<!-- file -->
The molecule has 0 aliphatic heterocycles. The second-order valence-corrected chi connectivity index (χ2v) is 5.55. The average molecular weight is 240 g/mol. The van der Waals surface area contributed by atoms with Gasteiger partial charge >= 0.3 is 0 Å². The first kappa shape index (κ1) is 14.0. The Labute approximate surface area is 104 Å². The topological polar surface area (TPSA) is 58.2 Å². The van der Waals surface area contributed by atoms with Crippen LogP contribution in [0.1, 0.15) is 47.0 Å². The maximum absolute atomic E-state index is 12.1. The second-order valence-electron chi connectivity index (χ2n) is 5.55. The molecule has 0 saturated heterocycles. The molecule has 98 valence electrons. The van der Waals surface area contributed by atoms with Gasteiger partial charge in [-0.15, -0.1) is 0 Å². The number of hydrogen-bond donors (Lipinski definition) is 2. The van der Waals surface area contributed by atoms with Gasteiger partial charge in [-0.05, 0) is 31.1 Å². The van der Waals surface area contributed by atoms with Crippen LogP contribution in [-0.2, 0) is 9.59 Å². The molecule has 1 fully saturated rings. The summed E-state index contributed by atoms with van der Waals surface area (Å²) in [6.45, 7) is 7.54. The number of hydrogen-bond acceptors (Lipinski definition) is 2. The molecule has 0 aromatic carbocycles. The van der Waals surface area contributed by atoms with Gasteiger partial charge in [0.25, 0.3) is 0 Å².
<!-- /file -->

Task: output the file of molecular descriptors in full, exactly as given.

The molecule has 0 aliphatic heterocycles. The second-order valence-corrected chi connectivity index (χ2v) is 5.55. The average molecular weight is 240 g/mol. The van der Waals surface area contributed by atoms with Gasteiger partial charge >= 0.3 is 0 Å². The first kappa shape index (κ1) is 14.0. The Labute approximate surface area is 104 Å². The topological polar surface area (TPSA) is 58.2 Å². The van der Waals surface area contributed by atoms with Crippen LogP contribution in [0.1, 0.15) is 47.0 Å². The maximum absolute atomic E-state index is 12.1. The second-order valence-electron chi connectivity index (χ2n) is 5.55. The molecule has 0 saturated heterocycles. The molecule has 98 valence electrons. The van der Waals surface area contributed by atoms with Gasteiger partial charge in [-0.15, -0.1) is 0 Å². The number of hydrogen-bond donors (Lipinski definition) is 2. The van der Waals surface area contributed by atoms with Gasteiger partial charge in [-0.05, 0) is 31.1 Å². The van der Waals surface area contributed by atoms with Crippen LogP contribution in [-0.2, 0) is 9.59 Å². The molecule has 1 fully saturated rings. The summed E-state index contributed by atoms with van der Waals surface area (Å²) in [6.45, 7) is 7.54. The number of hydrogen-bond acceptors (Lipinski definition) is 2. The molecule has 0 aromatic carbocycles. The van der Waals surface area contributed by atoms with Gasteiger partial charge in [0.25, 0.3) is 0 Å².